Boulder, Colorado-based Bolder Industries Inc. has announced the purchase of the former Pyrolyx facility in Terre Haute, Indiana. The 66,000 square foot location, which ceased operations in March 2020, will be retrofitted with Bolder’s chemical process to handle scrap tires, using what Bolder calls “a currently permitted facility” to increase its manufacturing capacity within the first year of operations.
The initial renovation phase is expected to be completed in early 2023 and is being planned to convert approximately 3 million tires per year into Bolder’s products: BolderBlack carbon black and BolderOil fuel. The company says its process also generates steel scrap.
Bolder says the move will create an overall increase of nearly three times its prior capacity. The company says it has a successful track record of retrofitting existing manufacturing operations, including its purchase of a facility in Maryville, Missouri in 2014.
That location “has continued production 24 hours a day since it began full commercial operations in February of 2019,” states the firm. Bolder says it currently supplies some of the largest brands in the world “with sustainable raw materials in the petrochemical, tire manufactured rubber goods, plastics and auto” sectors.
“As a native Hoosier, it's incredibly rewarding to come back to my home state and revive a great concept and facility,” says Bolder Industries CEO Tony Wibbeler. “The Terre Haute facility is in an excellent location and has great elements that complement our proprietary technology and process. This purchase enables us to expand our capacity to meet current customer demand now and provides for future growth.”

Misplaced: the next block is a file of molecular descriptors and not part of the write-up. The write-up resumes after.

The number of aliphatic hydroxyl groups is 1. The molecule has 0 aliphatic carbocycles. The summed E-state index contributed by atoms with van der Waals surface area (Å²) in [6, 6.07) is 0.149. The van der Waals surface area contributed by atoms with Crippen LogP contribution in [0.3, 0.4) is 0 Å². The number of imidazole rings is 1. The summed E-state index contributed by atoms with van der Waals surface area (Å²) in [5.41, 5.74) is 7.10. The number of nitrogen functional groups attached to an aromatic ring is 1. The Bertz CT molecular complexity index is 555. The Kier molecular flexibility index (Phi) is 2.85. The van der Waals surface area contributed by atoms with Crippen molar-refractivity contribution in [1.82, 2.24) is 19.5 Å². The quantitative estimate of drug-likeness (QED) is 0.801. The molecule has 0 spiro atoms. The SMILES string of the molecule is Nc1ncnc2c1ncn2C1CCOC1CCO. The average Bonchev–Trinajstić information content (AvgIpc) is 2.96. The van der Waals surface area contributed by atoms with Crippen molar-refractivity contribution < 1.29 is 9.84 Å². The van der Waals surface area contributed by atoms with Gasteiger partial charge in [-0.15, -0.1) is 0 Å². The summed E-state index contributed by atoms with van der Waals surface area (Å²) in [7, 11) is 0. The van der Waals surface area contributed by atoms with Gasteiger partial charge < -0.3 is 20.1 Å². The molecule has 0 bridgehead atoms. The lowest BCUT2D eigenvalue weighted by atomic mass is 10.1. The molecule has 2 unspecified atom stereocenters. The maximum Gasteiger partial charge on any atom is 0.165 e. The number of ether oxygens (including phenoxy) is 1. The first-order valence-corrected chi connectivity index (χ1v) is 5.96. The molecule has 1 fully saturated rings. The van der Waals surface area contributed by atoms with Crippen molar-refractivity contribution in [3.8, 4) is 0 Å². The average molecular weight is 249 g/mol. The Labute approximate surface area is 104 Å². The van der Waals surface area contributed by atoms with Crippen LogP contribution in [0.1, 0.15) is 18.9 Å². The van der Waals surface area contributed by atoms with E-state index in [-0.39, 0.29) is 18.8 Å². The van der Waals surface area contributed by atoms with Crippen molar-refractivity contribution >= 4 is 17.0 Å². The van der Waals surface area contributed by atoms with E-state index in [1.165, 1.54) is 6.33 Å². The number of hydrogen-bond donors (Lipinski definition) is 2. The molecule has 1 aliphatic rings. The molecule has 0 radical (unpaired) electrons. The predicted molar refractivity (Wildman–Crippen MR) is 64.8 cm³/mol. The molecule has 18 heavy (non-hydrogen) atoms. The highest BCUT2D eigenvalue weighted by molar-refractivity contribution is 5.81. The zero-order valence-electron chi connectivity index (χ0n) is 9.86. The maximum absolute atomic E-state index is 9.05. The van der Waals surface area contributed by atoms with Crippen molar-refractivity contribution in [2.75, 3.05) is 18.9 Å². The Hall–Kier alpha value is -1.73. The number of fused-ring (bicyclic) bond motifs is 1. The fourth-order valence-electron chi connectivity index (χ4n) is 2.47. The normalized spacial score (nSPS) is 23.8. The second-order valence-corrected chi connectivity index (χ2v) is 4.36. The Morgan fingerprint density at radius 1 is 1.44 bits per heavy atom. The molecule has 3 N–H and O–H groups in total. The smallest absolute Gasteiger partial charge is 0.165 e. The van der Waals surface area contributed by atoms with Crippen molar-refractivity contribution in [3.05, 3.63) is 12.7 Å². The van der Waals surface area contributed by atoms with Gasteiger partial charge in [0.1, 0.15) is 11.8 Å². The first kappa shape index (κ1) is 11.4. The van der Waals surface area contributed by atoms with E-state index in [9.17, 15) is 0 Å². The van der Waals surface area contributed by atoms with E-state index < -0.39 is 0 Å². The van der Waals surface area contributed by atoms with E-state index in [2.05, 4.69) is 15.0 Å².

Bolder Industries says it plans to invest approximately $40 million into the first phase of the project. In the recovery process to be put in place in Terre Haute, 98 percent of the tire’s materials are harvested, with 75 percent of the solids and liquids making their way back into new tires, manufactured rubber goods and plastics, says the company.
Bolder Industries’ raw materials yield an average of 85 percent savings in greenhouse gas (GHG) emissions, water usage and power usage compared to traditional raw materials production, says the firm.
A recently announced partnership with Pittsburgh-based Liberty Tire Recycling “will play an integral role in supplying end-of-life tires as feedstock to this facility” and the company’s increased capacity, according to Bolder.